To Voice & Guitar


Chvatal, Kritzer make sweet music



From Rock Hudson and Doris Day to Paul Reiser and Helen Hunt, there have been performers whose chemistry is so convincing it's hard to believe they're not romantically linked beyond the stage or screen.

The voice-and-guitar duo of Janet Chvatal and Scott Kritzer is like that. You could be forgiven for assuming they're married -- they are, just not to each other -- because their affectionate rapport could put most couples to shame. Their concert Sunday afternoon at the Church of St. John the Baptist, on the campus of Oregon Episcopal School, came across like an aftershock from Valentine's Day.

The performance, which marked the debut of the church's Coulter Concert Series, was the duo's first in Portland in three years. After all that time, their easygoing intimacy, which takes the form of a certain archetype of the male-female relationship, was immediately familiar to anyone who'd seen them before.

Chvatal, a beauty with a permanent smile, told the audience that they're both hopeless romantics; Kritzer, stoutly handsome and self-deprecating, demurred, saying it's "not a guy thing." She gently coaxed him to talk more; he grudgingly assented. And as is their tradition, they awarded one of their CDs to the husband and wife in the audience who had been married longest (the winners, at 58 years, narrowly edged out another couple who could claim only 57).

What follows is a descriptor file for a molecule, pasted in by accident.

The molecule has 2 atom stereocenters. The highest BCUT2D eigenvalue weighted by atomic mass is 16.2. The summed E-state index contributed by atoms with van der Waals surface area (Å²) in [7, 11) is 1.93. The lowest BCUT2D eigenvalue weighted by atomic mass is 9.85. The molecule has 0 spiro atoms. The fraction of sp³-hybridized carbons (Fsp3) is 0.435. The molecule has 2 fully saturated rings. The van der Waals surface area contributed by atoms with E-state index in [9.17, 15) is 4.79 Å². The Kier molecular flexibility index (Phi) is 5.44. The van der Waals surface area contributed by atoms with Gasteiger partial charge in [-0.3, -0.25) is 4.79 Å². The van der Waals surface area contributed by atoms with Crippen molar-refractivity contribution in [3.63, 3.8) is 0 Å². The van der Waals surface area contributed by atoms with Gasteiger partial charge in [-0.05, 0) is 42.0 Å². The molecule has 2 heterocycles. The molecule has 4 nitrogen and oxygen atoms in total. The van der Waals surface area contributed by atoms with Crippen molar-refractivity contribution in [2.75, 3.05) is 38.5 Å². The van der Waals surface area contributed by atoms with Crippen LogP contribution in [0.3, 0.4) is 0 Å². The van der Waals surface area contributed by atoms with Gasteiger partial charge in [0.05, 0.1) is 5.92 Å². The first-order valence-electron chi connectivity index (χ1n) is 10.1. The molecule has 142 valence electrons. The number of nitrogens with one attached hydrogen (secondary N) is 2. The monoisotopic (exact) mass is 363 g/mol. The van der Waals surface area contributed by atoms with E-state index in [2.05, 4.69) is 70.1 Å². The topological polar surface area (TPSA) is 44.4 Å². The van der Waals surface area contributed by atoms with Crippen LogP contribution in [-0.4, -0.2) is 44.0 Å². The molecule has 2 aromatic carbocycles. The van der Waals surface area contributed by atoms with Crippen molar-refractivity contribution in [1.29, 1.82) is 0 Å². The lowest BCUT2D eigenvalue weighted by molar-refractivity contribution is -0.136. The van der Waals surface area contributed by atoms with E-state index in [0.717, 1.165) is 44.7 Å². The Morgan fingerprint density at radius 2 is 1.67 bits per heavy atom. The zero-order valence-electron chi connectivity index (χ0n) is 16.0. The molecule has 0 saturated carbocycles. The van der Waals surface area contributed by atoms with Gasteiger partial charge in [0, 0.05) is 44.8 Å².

It all might seem cloying if they weren't such solid musicians, or if their programming wasn't so thoughtfully considered. But they are, and it is, so Sunday's concert was typically enchanting. The instrumental combination helped, too -- the quiet sound of the guitar focused the audience's attention, putting listeners in a better position to be beguiled by Chvatal's sweet soprano.

They were especially strong in their Spanish and Latin American repertoire: three of the "Songs of Puerto Rico" by Ernesto Cordero; Heitor Villa-Lobos' arrangement for voice and guitar of the fifth of his "Bachianas Brasileiras"; and Manuel de Falla's lullaby "Nana." Particularly impressive was the way they expressed great warmth and depth of feeling through what was essentially a clean and careful technique.

Kritzer took a few solo turns, notably an arresting performance of Isaac Albeniz's "Asturias" arranged for guitar. The two wrapped up the afternoon with songs from films -- which they turned into a cinema quiz for the audience -- and selections from their latest disc, of operatic arias. In introducing the encore, Franz Schubert's setting of "Ave Maria," Chvatal told the audience it was the first song they played together -- which was a lot like hearing the story of a couple's first date.

James McQuillen: c/o The Oregonian A&E, 1320 S.W. Broadway, Portland, OR 97201.


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